As the Chairman noted, “the benefits of better alignment of the interests of issuers and investors through a retention or ‘skin in the game’ requirement,” are fundamentally important.
The proposal includes requirements for “granular” and “timely” information about loans backing the securities; and that issuers and distributors, “for the first time give investors a minimum period of time–specifically five business days–to consider transaction-specific information, including the loan level data, before an ABS investment decision needs to be made.” It also requires that issuers provide the SEC with the “waterfall” information for the securities: “The waterfall is essentially the rules that dictate how the borrowers’ loan payments are distributed to investors in the ABS, how losses or lack of payment on those loans is divided among the investors, and when administrative expenses (such as servicing fees), are paid to service providers,” Schapiro explained in her speech.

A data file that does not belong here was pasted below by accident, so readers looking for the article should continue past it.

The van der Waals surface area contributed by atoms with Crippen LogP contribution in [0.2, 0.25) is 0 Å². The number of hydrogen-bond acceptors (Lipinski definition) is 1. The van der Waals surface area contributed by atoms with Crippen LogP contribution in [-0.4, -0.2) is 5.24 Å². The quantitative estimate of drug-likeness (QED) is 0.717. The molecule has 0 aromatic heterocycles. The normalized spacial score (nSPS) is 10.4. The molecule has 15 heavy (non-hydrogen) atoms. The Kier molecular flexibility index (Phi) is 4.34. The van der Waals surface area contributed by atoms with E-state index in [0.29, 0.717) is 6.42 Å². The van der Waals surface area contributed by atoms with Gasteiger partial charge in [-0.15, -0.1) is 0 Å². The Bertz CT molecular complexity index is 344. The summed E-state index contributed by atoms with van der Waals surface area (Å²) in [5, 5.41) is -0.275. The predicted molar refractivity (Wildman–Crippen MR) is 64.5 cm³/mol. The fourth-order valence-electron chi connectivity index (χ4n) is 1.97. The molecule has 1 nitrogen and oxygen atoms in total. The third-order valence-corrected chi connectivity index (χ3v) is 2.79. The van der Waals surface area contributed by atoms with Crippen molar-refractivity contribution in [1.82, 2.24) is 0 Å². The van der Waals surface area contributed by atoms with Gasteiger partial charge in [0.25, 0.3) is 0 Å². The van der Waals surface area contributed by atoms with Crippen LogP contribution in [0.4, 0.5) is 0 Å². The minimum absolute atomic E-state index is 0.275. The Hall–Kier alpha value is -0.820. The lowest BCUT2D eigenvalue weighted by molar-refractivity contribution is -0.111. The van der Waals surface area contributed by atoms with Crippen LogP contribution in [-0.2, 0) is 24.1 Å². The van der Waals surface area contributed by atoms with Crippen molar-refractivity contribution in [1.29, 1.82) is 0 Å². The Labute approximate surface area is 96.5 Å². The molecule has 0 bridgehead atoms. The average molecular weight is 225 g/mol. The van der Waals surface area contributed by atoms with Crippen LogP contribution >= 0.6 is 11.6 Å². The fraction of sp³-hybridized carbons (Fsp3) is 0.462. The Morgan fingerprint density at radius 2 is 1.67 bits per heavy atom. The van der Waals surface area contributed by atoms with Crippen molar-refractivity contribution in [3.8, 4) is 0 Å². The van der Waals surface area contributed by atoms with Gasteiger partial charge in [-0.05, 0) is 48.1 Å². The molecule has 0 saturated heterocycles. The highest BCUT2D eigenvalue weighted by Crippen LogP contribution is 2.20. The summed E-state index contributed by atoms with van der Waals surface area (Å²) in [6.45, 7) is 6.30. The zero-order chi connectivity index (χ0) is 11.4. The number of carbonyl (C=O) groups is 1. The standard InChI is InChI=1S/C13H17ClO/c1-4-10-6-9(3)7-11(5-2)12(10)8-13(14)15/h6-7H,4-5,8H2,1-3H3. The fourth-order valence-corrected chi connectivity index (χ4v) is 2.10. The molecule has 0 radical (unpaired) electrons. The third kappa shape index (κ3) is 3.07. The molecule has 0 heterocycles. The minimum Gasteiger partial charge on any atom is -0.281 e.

The SEC is also looking at the public versus private ABS markets with an eye on whether, “in light of the financial crisis, that sophisticated investors do not need the types of protections that come with registration under the Securities Act.” This means changing how SEC regulates ABS markets, and may require private issues be filed with SEC just as public ones are, and that, “the issuers would have to provide investors, upon request, the same information that would be required if the offering were in the public markets.”
There will be a 90-day period for comments on the proposal.
Comments? Please send them to [email protected]. Kate McBride is editor in chief of Wealth Manager and a member of The Committee for the Fiduciary Standard.